When you see information about batteries one thing you will often see is the number of cycles they will claim to be able to provide in their lifetime. This figure can be anywhere from 2,000 cycles to 5,000 or even 6,000 cycles.
At first glance it might seem that the higher the number of cycles, the better the battery will be but in fact there are many factors that can affect the true number of cycles you will get out of your battery over its lifetime. Generally the more you take a battery below its recommended depth of discharge the fewer cycles you will get out of the battery.
One cycle is taking a battery from fully charged down to its recommended depth of discharge before charging it up again.
Battery specifications usually state a specific depth of discharge per number of cycles expected over a batteries lifetime. This might be 4,000 cycles at a DoD of 80% or 4,500 cycles at a DoD of 30%. If you were to only look at the number of cycles the second example of 4,500 cycles would look like a better option but in fact you would get much better performance from the first battery with fewer cycles as it has a much greater depth of discharge available to be used.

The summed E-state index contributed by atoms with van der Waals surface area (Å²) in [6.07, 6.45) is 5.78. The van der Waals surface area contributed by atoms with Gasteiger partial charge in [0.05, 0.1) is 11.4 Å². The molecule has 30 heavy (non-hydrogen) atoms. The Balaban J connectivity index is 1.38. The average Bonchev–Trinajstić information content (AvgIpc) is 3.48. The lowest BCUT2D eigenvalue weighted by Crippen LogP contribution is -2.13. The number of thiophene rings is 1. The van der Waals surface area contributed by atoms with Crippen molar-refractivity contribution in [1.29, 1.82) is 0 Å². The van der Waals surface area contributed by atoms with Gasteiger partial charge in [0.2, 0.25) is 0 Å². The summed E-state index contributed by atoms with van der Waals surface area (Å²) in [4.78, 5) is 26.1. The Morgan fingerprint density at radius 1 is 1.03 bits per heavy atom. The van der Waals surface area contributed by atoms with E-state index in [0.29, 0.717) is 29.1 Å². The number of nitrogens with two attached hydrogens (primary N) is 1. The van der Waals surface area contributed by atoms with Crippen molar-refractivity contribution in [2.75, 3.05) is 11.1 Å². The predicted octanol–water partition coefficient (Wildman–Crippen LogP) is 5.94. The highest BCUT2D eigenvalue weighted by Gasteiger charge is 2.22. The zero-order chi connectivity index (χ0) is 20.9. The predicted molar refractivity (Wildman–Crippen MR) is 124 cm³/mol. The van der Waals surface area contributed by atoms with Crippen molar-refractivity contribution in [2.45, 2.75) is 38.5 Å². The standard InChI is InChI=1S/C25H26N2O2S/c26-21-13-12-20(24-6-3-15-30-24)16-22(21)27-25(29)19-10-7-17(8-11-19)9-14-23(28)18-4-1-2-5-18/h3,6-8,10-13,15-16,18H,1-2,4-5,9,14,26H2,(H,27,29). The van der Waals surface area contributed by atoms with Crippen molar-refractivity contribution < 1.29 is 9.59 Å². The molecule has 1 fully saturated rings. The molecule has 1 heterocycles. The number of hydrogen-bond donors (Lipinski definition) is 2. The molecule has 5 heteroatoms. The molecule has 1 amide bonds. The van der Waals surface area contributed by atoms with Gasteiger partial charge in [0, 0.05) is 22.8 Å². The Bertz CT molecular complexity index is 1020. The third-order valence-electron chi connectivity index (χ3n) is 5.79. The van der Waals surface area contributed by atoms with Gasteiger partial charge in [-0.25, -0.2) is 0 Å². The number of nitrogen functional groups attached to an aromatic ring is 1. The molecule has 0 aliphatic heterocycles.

When you see a certain number of cycles quoted you need to make sure that you can verify the figure and it is not just a figure quoted by the battery manufacturers with no real proof. If the battery technology is new it is difficult to really understand how the battery will perform in real life situations as the figures have only been estimated in laboratory conditions. This is the case with many of the lithium ion batteries that are now coming onto the market.
When a battery technology has been around for more than 4 or 5 years you are more likely to get realistic cycles based on real life experience. This is the case with lead batteries or sodium nickel batteries.
Also when you have a smaller battery the battery may actually cycle more than once a day depending on its usage and how it is charged. This means trying to equate number of cycles to a batteries life in terms of years may not be a straightforward equation. This is another reason why larger batteries may actually be better value in the long run.
When batteries are tested, the standard testing temperature is 25oC. This is the optimum operating temperature for most batteries. When batteries operate at temperatures above or below 25oC their performance is affected and as a result their number of cycles will reduce.
If you recognise the value in utilising battery storage and would like to understand more about different battery characteristics please visit our website at http://quantum.gridedge.com.au/ or feel free to contact us for more information at firstname.lastname@example.org